Marginalized by prejudice, violence, housing insecurity, and HIV infection rates among other burdens, Black and brown transgender and gender-nonconforming people face particular challenges in establishing secure, nourishing communities—both within LGBTQ spaces and in society at large. One response to these stigmas has been the formation of self-sustaining social networks and cultural groups, such as the ballroom scene, a formidable social movement and creative collective for LGBT people of color.
Amid what has been called a new golden age for Black culture and storytelling, a particular “Renaissance” in queer Black art and cultural representation is clear. Ballroom culture is now widely seen and celebrated (and appropriated) in the mainstream—across fashion campaigns, music videos, social media and in TV shows like Pose, Legendary, and RuPaul’s Drag Race. And in this moment, ballroom and voguing as the body politic has much to teach the world about what it means to be human, and to struggle for freedom, in the face of catastrophe.
Ballroom emerged amid the Harlem Renaissance, and in response to a decades-long campaign undertaken by the Black church to rid the New York neighborhood of its LGBTQ residents. In the quest for Black freedom, these community leaders decided queer folk did not deserve representation. But rather than be cast out, the ballroom scene centered its’ participants radical presence in an empowered performance space.
From their inception, balls have incorporated fashion, pageantry and dance alongside community-building and self-care. The scene also fostered a kinship system of “houses”—chosen families with anointed ‘mothers’ and ‘fathers’ who guide and support their ‘children’—and uplifted a collective rejection of both white supremacy and Black homophobia. Alongside the Black Freedom Movement, ballroom soon spread across the U.S., continuing to confront systems of oppressions and demanding more freedoms. (It also notably returned to Harlem in the late 1960s led by the legendary trans drag queen Crystal LaBeija, who began hosting balls specifically for Black people as a response to racism in then-New York’s larger downtown drag scene.)
Through oral histories and the work of ballroom scholars, voguers trace their dance form’s origins to pageants organized by incarcerated trans and queer people at New York City’s Rikers Island prison in the late 1970s. Now one of the ballroom scene’s signature “categories,” the original voguers created the dance as a source of entertainment, but also as a means of envisioning freedom while in a state of bondage. It was a tool both for claiming queer space behind prison walls, but also generating a vision of a world beyond the walls of gender, of national borders, of state violence.
Read more: Why Black Trans Women Are Essential to Our Future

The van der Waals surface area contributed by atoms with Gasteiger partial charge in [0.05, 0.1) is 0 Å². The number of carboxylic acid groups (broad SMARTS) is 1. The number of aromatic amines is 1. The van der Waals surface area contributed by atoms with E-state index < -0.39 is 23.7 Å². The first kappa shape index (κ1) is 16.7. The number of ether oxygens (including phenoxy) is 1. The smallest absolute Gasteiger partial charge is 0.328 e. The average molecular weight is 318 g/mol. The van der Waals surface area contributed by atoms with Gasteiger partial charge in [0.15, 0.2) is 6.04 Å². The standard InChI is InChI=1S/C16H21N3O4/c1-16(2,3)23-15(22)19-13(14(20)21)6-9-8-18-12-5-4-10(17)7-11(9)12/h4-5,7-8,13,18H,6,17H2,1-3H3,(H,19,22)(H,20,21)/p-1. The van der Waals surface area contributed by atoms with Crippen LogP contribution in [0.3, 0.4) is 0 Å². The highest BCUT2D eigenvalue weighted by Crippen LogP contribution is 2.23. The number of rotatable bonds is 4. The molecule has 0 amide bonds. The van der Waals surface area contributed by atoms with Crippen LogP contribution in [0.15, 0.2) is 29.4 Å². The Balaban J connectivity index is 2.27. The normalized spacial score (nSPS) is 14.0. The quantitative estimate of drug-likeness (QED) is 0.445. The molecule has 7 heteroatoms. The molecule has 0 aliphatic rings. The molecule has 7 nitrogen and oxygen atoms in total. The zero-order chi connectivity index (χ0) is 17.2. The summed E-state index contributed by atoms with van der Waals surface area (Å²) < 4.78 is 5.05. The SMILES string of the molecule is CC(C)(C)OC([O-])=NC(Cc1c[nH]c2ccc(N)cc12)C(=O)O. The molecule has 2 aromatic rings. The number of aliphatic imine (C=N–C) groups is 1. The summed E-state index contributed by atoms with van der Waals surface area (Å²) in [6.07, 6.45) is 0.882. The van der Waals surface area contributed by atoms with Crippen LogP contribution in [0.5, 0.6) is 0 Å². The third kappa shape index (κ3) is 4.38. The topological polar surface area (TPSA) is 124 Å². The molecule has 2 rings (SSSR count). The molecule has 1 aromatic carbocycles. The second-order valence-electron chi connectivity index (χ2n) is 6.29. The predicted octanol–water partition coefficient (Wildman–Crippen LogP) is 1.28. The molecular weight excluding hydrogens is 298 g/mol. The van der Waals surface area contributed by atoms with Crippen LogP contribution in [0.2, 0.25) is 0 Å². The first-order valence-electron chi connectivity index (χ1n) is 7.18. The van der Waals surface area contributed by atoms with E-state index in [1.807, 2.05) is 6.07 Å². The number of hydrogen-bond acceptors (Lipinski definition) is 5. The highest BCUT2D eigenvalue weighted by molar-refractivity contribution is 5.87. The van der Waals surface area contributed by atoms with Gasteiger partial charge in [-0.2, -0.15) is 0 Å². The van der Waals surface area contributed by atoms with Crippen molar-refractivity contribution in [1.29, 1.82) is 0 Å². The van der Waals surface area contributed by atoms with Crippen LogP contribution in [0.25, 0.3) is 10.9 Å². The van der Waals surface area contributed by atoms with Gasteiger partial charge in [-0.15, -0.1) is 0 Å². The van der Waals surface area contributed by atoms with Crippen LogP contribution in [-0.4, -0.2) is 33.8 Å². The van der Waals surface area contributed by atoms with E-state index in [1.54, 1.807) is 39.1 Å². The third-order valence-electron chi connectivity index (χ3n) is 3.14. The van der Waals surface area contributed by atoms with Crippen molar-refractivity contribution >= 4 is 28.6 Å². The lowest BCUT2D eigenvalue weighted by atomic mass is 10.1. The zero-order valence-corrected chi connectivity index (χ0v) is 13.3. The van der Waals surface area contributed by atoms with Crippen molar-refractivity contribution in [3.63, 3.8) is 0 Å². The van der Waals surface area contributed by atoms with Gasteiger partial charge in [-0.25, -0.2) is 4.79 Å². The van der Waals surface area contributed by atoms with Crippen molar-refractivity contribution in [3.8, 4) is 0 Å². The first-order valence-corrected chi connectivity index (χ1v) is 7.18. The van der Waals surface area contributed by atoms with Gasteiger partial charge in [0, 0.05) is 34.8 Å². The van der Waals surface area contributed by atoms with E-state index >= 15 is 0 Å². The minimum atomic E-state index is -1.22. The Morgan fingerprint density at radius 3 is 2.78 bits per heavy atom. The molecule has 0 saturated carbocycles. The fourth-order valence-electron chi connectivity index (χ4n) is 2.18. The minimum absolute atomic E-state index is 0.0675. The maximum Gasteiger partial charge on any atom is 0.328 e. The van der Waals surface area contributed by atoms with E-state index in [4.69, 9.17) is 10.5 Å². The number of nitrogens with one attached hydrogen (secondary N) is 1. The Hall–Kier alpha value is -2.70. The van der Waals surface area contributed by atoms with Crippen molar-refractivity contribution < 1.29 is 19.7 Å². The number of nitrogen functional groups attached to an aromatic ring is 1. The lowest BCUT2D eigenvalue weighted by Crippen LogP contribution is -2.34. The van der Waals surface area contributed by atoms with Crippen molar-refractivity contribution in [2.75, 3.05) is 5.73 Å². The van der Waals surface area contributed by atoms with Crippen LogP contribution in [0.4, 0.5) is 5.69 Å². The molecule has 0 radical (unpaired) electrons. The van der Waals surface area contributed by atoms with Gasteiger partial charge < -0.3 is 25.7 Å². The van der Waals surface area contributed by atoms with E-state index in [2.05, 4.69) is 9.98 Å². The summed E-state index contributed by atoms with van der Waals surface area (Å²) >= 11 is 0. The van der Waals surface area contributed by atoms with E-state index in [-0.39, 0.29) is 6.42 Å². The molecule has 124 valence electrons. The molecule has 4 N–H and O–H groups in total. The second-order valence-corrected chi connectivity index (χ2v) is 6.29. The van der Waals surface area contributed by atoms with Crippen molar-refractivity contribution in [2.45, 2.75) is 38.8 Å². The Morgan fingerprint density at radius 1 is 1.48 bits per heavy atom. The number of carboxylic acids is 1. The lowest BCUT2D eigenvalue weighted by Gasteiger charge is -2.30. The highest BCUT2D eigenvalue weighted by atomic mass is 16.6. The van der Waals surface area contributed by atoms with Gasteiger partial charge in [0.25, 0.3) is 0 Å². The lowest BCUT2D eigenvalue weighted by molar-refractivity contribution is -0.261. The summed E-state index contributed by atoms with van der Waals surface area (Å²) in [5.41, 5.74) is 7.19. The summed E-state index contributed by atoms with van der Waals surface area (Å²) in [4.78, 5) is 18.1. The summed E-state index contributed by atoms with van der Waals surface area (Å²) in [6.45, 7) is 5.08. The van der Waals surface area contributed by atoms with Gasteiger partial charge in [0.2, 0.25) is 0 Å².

In June 2019, on the 50th anniversary of the Stonewall Riots that sparked the Gay Liberation movement, Layleen Cubilette-Polanco, an Afro-Dominican trans woman and member of the legendary Ballroom House of Xtravaganza, was left to die at the same prison, after having an epileptic episode while in solitary confinement. At the Black Trans Lives Matter rally in New York on June 18, 2020, voguers danced as a means of grieving Layleen, Tony McDade, and other lives lost. They danced, using their bodies like generations of queer people before them, to assert their right to exist free from harm, and to imagine a world where that constant assertion is no longer necessary.
This Black History Month, we cannot celebrate voguing without celebrating the ingenuity of Black trans women, sex workers, and incarcerated people. We cannot honor the ballroom houses without acknowledging the parallel pandemics of HIV and COVID that have forced generations of queer people to forge their own networks of safety and support in the face of disinvested communities and indifferent governments. And we cannot fully understand the form, fully participate in its power and beauty, without committing to carrying on the struggles of those who’ve passed it on to us.
The same communities that created vogue are the ones heralding calls to defund police and abolish ICE. The same activists responsible for overturning New York’s walking while trans law are also demanding the decriminalization of sex work. The same organizers who mourned Layleen are also fighting in her name to end solitary confinement permanently, to halt the construction of new prisons, and reallocate funds toward housing, healthcare, public education, and the other resources that actually protect Black trans lives. Vogue is a part of all these struggles, for it allows its dancers to dream and enact these seemingly impossible demands, to generate freedom in real time.
Black prophetic tradition not only sees a way forward, but offers this necessary critique of the present moment. And this is the gift of ballroom, at its core. Ballroom has been courageous in daring to ask the question: in this moment of Black Lives Matter, which Black lives matter most? And which do not matter at all? But it also offers hope, because it’s a reflective mirror of what democracy can really look like: radical inclusivity, relevant now perhaps more than ever as we witness white nationalists’ mobbing the U.S. Capitol, as we confront a country’s racial reckoning, as we struggle in the midst of a global pandemic. As with ballroom’s birth within the Harlem Renaissance, itself a cultural reset following the Spanish flu of 1918, we can and should consider its rebirth after COVID-19.
If the moment we are inhabiting is one our Black trans and queer ancestors once imagined, vogue and ballroom are a potent means through which we continue their work ushering in new worlds. It is an insurgent act of joy that reminds us that futures other than the ones we’ve been prescribed are possible, and we already possess the tools to make them real.
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